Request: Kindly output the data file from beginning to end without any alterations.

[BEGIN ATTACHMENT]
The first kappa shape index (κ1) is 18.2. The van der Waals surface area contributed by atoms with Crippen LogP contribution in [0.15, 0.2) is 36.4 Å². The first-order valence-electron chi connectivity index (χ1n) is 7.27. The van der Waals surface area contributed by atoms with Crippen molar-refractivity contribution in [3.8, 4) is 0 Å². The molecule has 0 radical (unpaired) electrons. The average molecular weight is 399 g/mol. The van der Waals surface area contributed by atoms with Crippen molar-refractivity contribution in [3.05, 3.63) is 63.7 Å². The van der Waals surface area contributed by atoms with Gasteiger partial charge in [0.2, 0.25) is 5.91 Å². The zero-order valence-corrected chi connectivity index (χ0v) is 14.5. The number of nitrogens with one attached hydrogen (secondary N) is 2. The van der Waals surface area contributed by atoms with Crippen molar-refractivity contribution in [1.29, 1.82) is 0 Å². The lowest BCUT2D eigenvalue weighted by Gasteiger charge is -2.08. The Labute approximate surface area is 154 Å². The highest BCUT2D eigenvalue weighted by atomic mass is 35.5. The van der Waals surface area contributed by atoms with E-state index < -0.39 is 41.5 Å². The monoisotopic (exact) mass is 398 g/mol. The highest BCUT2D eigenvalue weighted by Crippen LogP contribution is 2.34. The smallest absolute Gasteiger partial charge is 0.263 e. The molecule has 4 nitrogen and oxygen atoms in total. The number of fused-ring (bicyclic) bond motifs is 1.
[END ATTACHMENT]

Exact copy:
The first kappa shape index (κ1) is 18.2. The van der Waals surface area contributed by atoms with Crippen LogP contribution in [0.15, 0.2) is 36.4 Å². The first-order valence-electron chi connectivity index (χ1n) is 7.27. The van der Waals surface area contributed by atoms with Crippen molar-refractivity contribution in [3.8, 4) is 0 Å². The molecule has 0 radical (unpaired) electrons. The average molecular weight is 399 g/mol. The van der Waals surface area contributed by atoms with Crippen molar-refractivity contribution in [3.05, 3.63) is 63.7 Å². The van der Waals surface area contributed by atoms with Gasteiger partial charge in [0.2, 0.25) is 5.91 Å². The zero-order valence-corrected chi connectivity index (χ0v) is 14.5. The number of nitrogens with one attached hydrogen (secondary N) is 2. The van der Waals surface area contributed by atoms with Crippen molar-refractivity contribution in [1.29, 1.82) is 0 Å². The lowest BCUT2D eigenvalue weighted by Gasteiger charge is -2.08. The Labute approximate surface area is 154 Å². The highest BCUT2D eigenvalue weighted by atomic mass is 35.5. The van der Waals surface area contributed by atoms with E-state index < -0.39 is 41.5 Å². The monoisotopic (exact) mass is 398 g/mol. The highest BCUT2D eigenvalue weighted by Crippen LogP contribution is 2.34. The smallest absolute Gasteiger partial charge is 0.263 e. The molecule has 4 nitrogen and oxygen atoms in total. The number of fused-ring (bicyclic) bond motifs is 1.